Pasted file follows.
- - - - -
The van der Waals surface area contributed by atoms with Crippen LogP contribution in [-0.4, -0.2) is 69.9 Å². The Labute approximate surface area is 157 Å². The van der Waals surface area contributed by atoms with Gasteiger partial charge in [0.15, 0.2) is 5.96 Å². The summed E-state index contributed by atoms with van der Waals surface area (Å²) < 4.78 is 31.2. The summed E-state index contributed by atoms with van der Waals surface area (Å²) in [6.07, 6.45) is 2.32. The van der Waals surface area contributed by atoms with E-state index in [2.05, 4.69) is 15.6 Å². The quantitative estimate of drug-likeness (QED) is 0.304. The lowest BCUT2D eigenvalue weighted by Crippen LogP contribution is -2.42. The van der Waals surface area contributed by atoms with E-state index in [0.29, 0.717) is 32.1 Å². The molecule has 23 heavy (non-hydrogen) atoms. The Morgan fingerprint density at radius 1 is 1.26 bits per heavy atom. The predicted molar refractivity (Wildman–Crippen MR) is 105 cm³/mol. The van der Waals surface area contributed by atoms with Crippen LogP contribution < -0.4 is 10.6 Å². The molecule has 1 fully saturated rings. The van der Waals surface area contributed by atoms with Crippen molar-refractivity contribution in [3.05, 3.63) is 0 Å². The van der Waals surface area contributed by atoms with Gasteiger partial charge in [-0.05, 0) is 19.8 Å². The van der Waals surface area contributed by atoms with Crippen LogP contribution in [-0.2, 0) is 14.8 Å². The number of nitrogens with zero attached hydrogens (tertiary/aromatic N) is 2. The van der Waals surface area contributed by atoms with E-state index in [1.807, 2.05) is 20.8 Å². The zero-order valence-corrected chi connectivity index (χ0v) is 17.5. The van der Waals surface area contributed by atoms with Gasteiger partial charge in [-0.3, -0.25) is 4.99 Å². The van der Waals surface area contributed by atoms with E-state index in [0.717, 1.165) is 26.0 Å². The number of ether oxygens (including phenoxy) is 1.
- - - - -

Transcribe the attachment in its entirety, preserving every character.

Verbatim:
The van der Waals surface area contributed by atoms with Crippen LogP contribution in [-0.4, -0.2) is 69.9 Å². The Labute approximate surface area is 157 Å². The van der Waals surface area contributed by atoms with Gasteiger partial charge in [0.15, 0.2) is 5.96 Å². The summed E-state index contributed by atoms with van der Waals surface area (Å²) < 4.78 is 31.2. The summed E-state index contributed by atoms with van der Waals surface area (Å²) in [6.07, 6.45) is 2.32. The van der Waals surface area contributed by atoms with E-state index in [2.05, 4.69) is 15.6 Å². The quantitative estimate of drug-likeness (QED) is 0.304. The lowest BCUT2D eigenvalue weighted by Crippen LogP contribution is -2.42. The van der Waals surface area contributed by atoms with E-state index in [0.29, 0.717) is 32.1 Å². The molecule has 23 heavy (non-hydrogen) atoms. The Morgan fingerprint density at radius 1 is 1.26 bits per heavy atom. The predicted molar refractivity (Wildman–Crippen MR) is 105 cm³/mol. The van der Waals surface area contributed by atoms with Crippen LogP contribution < -0.4 is 10.6 Å². The molecule has 1 fully saturated rings. The van der Waals surface area contributed by atoms with Crippen molar-refractivity contribution in [3.05, 3.63) is 0 Å². The van der Waals surface area contributed by atoms with Gasteiger partial charge in [-0.05, 0) is 19.8 Å². The van der Waals surface area contributed by atoms with Crippen LogP contribution in [-0.2, 0) is 14.8 Å². The number of nitrogens with zero attached hydrogens (tertiary/aromatic N) is 2. The van der Waals surface area contributed by atoms with E-state index in [1.807, 2.05) is 20.8 Å². The zero-order valence-corrected chi connectivity index (χ0v) is 17.5. The van der Waals surface area contributed by atoms with Gasteiger partial charge in [-0.3, -0.25) is 4.99 Å². The van der Waals surface area contributed by atoms with E-state index in [0.717, 1.165) is 26.0 Å². The number of ether oxygens (including phenoxy) is 1.